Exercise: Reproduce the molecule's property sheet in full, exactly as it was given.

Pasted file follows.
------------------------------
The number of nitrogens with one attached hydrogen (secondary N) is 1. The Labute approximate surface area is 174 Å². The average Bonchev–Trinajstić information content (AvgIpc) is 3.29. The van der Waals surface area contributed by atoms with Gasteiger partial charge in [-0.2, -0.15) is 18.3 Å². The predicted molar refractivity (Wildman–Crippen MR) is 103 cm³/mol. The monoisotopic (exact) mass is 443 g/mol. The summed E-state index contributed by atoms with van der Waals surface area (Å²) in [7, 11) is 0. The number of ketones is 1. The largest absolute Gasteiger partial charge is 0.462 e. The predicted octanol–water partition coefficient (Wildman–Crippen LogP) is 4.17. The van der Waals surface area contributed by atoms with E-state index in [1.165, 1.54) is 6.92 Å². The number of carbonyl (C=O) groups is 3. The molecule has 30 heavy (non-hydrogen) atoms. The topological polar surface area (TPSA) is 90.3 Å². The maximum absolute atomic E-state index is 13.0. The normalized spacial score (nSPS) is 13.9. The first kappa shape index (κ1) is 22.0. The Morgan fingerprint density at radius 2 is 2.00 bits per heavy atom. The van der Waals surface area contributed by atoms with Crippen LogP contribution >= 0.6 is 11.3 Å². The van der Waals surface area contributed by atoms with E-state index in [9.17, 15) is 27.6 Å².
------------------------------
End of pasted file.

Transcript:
The number of nitrogens with one attached hydrogen (secondary N) is 1. The Labute approximate surface area is 174 Å². The average Bonchev–Trinajstić information content (AvgIpc) is 3.29. The van der Waals surface area contributed by atoms with Gasteiger partial charge in [-0.2, -0.15) is 18.3 Å². The predicted molar refractivity (Wildman–Crippen MR) is 103 cm³/mol. The monoisotopic (exact) mass is 443 g/mol. The summed E-state index contributed by atoms with van der Waals surface area (Å²) in [7, 11) is 0. The number of ketones is 1. The largest absolute Gasteiger partial charge is 0.462 e. The predicted octanol–water partition coefficient (Wildman–Crippen LogP) is 4.17. The van der Waals surface area contributed by atoms with E-state index in [1.165, 1.54) is 6.92 Å². The number of carbonyl (C=O) groups is 3. The molecule has 30 heavy (non-hydrogen) atoms. The topological polar surface area (TPSA) is 90.3 Å². The maximum absolute atomic E-state index is 13.0. The normalized spacial score (nSPS) is 13.9. The first kappa shape index (κ1) is 22.0. The Morgan fingerprint density at radius 2 is 2.00 bits per heavy atom. The van der Waals surface area contributed by atoms with Crippen LogP contribution >= 0.6 is 11.3 Å². The van der Waals surface area contributed by atoms with E-state index in [9.17, 15) is 27.6 Å².